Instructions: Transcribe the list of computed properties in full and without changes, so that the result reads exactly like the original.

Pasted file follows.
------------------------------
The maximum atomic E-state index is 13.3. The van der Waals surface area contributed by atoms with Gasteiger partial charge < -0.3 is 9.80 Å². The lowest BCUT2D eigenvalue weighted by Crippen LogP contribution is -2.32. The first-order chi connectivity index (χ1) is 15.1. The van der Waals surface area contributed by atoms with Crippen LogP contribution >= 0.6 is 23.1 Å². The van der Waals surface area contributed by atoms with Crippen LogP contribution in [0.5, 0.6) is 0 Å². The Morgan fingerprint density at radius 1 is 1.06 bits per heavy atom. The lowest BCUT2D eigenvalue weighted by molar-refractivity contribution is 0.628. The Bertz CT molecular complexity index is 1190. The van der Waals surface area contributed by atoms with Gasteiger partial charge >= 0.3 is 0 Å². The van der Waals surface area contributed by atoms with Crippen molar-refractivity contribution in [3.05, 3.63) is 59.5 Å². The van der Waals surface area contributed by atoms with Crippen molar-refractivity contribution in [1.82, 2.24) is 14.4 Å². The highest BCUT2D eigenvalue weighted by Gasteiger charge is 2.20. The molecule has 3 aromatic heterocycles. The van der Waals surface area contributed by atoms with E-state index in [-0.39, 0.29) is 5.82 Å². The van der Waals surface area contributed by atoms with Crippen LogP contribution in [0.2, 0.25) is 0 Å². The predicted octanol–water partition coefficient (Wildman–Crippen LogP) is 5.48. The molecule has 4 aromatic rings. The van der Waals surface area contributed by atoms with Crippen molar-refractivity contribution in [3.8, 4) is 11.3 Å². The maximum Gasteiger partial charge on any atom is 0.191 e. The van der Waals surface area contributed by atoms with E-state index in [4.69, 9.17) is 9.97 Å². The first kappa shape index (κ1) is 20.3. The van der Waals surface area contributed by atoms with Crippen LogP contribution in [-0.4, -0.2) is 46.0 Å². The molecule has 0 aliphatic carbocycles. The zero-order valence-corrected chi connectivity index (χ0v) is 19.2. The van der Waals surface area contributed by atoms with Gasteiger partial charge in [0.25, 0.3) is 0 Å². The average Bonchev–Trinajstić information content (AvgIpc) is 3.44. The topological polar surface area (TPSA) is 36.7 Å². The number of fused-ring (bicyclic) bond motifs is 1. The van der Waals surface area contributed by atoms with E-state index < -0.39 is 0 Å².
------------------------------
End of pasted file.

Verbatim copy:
The maximum atomic E-state index is 13.3. The van der Waals surface area contributed by atoms with Gasteiger partial charge < -0.3 is 9.80 Å². The lowest BCUT2D eigenvalue weighted by Crippen LogP contribution is -2.32. The first-order chi connectivity index (χ1) is 15.1. The van der Waals surface area contributed by atoms with Crippen LogP contribution >= 0.6 is 23.1 Å². The van der Waals surface area contributed by atoms with Crippen LogP contribution in [0.5, 0.6) is 0 Å². The Morgan fingerprint density at radius 1 is 1.06 bits per heavy atom. The lowest BCUT2D eigenvalue weighted by molar-refractivity contribution is 0.628. The Bertz CT molecular complexity index is 1190. The van der Waals surface area contributed by atoms with Gasteiger partial charge >= 0.3 is 0 Å². The van der Waals surface area contributed by atoms with Crippen molar-refractivity contribution in [3.05, 3.63) is 59.5 Å². The van der Waals surface area contributed by atoms with Crippen molar-refractivity contribution in [1.82, 2.24) is 14.4 Å². The highest BCUT2D eigenvalue weighted by Gasteiger charge is 2.20. The molecule has 3 aromatic heterocycles. The van der Waals surface area contributed by atoms with E-state index in [-0.39, 0.29) is 5.82 Å². The van der Waals surface area contributed by atoms with Crippen LogP contribution in [0.2, 0.25) is 0 Å². The predicted octanol–water partition coefficient (Wildman–Crippen LogP) is 5.48. The molecule has 4 aromatic rings. The van der Waals surface area contributed by atoms with Crippen molar-refractivity contribution in [3.8, 4) is 11.3 Å². The maximum Gasteiger partial charge on any atom is 0.191 e. The van der Waals surface area contributed by atoms with E-state index in [4.69, 9.17) is 9.97 Å². The first kappa shape index (κ1) is 20.3. The van der Waals surface area contributed by atoms with Crippen LogP contribution in [-0.4, -0.2) is 46.0 Å². The molecule has 0 aliphatic carbocycles. The zero-order valence-corrected chi connectivity index (χ0v) is 19.2. The van der Waals surface area contributed by atoms with Gasteiger partial charge in [0.25, 0.3) is 0 Å². The average Bonchev–Trinajstić information content (AvgIpc) is 3.44. The topological polar surface area (TPSA) is 36.7 Å². The number of fused-ring (bicyclic) bond motifs is 1. The van der Waals surface area contributed by atoms with E-state index < -0.39 is 0 Å².